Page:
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Semiconductor shortages dragged down April employment, other takeaways from a dive into the jobs data

May 20, 2021
By: Jason Rittenberg

The April jobs report, released by the Bureau of Labor Statistics on May 7, generated considerable attention due to the 266,000 jobs added being far less than anticipated. Contributing to this topline number are quite a few trends moving in different directions, including a severe decline in automotive manufacturing employment — likely driven by the global semiconductor shortage — increasing restaurant and R&D employment, and declines in part-time work. Ultimately, the April employment data suggest a far more complex portrait of the economy than what is being covered in many sources.

Motor vehicle manufacturing in decline due to chip shortages

Employment in motor vehicle manufacturing fell by 27,000 in April from March. The number of seasonally-adjusted employees in the sector is now 868,000 workers, which is well below the February 2020 level of 986,000.

Employment in the sector has been stagnant in recent months, and the shortage of semiconductor chips appears to be a leading cause. In early April, GM and Ford announced plans to temporarily shut down production lines, possibly affecting the survey’s reference week (which includes the 12th of the month). Reporting indicates that these shutdowns have continued, in many cases, into May, which will continue to hold down employment in the sector. Overall, the chip shortage is expected to cause the industry to produce nearly four million fewer vehicles in 2021 than it did in 2020.

Temps and couriers were the biggest drag on employment

Temporary help and couriers saw 111,000 and 77,000 fewer jobs, respectively, in April compared to March. These were the two industries with the greatest losses (food and beverage stores were third with -49,000 jobs, followed by automotive manufacturing) and nearly washed out half of the total private, nonfarm employment gains for the month. The temporary help industry now employs 2.6 million people, which is about 300,000 below its February 2021 level. The courier industry may be in for a long decline — the April 2021 level of 1 million employees is still 118,000 above its pre-pandemic level and nearly twice the number of employees a decade ago (533,000 in April 2011).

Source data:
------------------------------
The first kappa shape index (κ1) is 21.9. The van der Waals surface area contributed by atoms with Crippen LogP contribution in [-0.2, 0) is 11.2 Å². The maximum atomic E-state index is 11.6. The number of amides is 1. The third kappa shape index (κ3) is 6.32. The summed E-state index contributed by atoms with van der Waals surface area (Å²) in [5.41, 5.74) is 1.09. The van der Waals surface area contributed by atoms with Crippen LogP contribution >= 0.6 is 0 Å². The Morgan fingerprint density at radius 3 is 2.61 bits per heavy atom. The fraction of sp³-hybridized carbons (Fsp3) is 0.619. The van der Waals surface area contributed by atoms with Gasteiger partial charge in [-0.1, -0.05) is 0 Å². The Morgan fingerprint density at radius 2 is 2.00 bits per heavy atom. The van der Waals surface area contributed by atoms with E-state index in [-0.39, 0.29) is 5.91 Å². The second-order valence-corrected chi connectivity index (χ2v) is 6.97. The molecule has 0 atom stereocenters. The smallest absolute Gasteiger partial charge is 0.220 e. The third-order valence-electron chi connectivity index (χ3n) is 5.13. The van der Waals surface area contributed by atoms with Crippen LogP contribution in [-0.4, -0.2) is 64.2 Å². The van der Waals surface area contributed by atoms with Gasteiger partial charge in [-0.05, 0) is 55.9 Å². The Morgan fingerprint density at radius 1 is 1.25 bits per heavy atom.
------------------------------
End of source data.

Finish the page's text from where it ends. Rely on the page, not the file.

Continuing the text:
Restaurant employment is surging

Food services (and drinking places) employed an additional 187,000 people in April than in March, significantly greater than the gain of 100,000 seen in March relative to February. While the total April 2021 employment of 10.6 million remains well below February 2020’s level of 12.3 million, the sector accounts for 86 percent of the total increase in private, non-farm employment in April.

Market-induced part-time work declining

The number of people who report working part-time due to slack work or business conditions declined by 643,000 people in April from March (in non-agricultural sectors). The new total of 3.9 million people is still well above the February 2020 figure of 2.8 million, but is the lowest level since the beginning of the pandemic.

Scientific R&D employment reaches new high

More than 805,000 people were employed in scientific R&D in April 2021, an increase of nearly 7,000 from March, and 42,000 more than in February 2020 This is the highest level of employment in the BLS historical data released with the April jobs report, which dates back to January 2011 (when employment was about 627,000).

 

A note on the data: The figures in this report are seasonally-adjusted and preliminary data from the April 2021 monthly employment situation report by the Bureau of Labor Statistics. Additional details on the methodology are available at bls.gov, as is a detailed discussion of the impacts of COVID-19 on employment data collection and reporting.

employment